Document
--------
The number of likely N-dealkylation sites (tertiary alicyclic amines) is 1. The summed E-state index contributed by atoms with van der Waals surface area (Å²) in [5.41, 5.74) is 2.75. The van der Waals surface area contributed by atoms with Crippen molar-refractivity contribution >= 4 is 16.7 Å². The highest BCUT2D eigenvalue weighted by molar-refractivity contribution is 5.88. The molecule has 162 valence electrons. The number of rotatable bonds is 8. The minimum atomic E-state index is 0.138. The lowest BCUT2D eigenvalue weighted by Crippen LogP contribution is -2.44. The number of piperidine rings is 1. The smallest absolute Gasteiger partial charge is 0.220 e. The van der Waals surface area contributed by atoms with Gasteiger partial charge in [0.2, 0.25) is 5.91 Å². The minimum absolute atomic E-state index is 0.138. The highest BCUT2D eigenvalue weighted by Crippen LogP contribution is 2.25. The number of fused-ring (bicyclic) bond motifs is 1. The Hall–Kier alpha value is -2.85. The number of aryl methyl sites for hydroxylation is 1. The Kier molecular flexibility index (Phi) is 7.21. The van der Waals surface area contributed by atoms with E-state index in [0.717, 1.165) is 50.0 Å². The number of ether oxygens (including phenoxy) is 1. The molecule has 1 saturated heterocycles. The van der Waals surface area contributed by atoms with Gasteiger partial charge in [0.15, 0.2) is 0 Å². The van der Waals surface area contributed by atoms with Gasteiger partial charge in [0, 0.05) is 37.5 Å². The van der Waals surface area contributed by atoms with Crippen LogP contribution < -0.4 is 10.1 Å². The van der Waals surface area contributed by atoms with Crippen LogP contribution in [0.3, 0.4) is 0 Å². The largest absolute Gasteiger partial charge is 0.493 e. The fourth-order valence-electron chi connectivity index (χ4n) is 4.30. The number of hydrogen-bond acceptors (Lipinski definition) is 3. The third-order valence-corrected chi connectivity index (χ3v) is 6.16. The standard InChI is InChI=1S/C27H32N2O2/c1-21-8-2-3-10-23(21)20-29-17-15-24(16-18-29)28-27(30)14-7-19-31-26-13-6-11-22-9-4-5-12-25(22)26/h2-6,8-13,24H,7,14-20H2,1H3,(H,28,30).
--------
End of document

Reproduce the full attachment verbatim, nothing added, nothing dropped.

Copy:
The number of likely N-dealkylation sites (tertiary alicyclic amines) is 1. The summed E-state index contributed by atoms with van der Waals surface area (Å²) in [5.41, 5.74) is 2.75. The van der Waals surface area contributed by atoms with Crippen molar-refractivity contribution >= 4 is 16.7 Å². The highest BCUT2D eigenvalue weighted by molar-refractivity contribution is 5.88. The molecule has 162 valence electrons. The number of rotatable bonds is 8. The minimum atomic E-state index is 0.138. The lowest BCUT2D eigenvalue weighted by Crippen LogP contribution is -2.44. The number of piperidine rings is 1. The smallest absolute Gasteiger partial charge is 0.220 e. The van der Waals surface area contributed by atoms with Gasteiger partial charge in [0.2, 0.25) is 5.91 Å². The minimum absolute atomic E-state index is 0.138. The highest BCUT2D eigenvalue weighted by Crippen LogP contribution is 2.25. The number of fused-ring (bicyclic) bond motifs is 1. The Hall–Kier alpha value is -2.85. The number of aryl methyl sites for hydroxylation is 1. The Kier molecular flexibility index (Phi) is 7.21. The van der Waals surface area contributed by atoms with E-state index in [0.717, 1.165) is 50.0 Å². The number of ether oxygens (including phenoxy) is 1. The molecule has 1 saturated heterocycles. The van der Waals surface area contributed by atoms with Gasteiger partial charge in [0.15, 0.2) is 0 Å². The van der Waals surface area contributed by atoms with Gasteiger partial charge in [0, 0.05) is 37.5 Å². The van der Waals surface area contributed by atoms with Crippen LogP contribution < -0.4 is 10.1 Å². The van der Waals surface area contributed by atoms with Crippen LogP contribution in [0.3, 0.4) is 0 Å². The largest absolute Gasteiger partial charge is 0.493 e. The fourth-order valence-electron chi connectivity index (χ4n) is 4.30. The number of hydrogen-bond acceptors (Lipinski definition) is 3. The third-order valence-corrected chi connectivity index (χ3v) is 6.16. The standard InChI is InChI=1S/C27H32N2O2/c1-21-8-2-3-10-23(21)20-29-17-15-24(16-18-29)28-27(30)14-7-19-31-26-13-6-11-22-9-4-5-12-25(22)26/h2-6,8-13,24H,7,14-20H2,1H3,(H,28,30).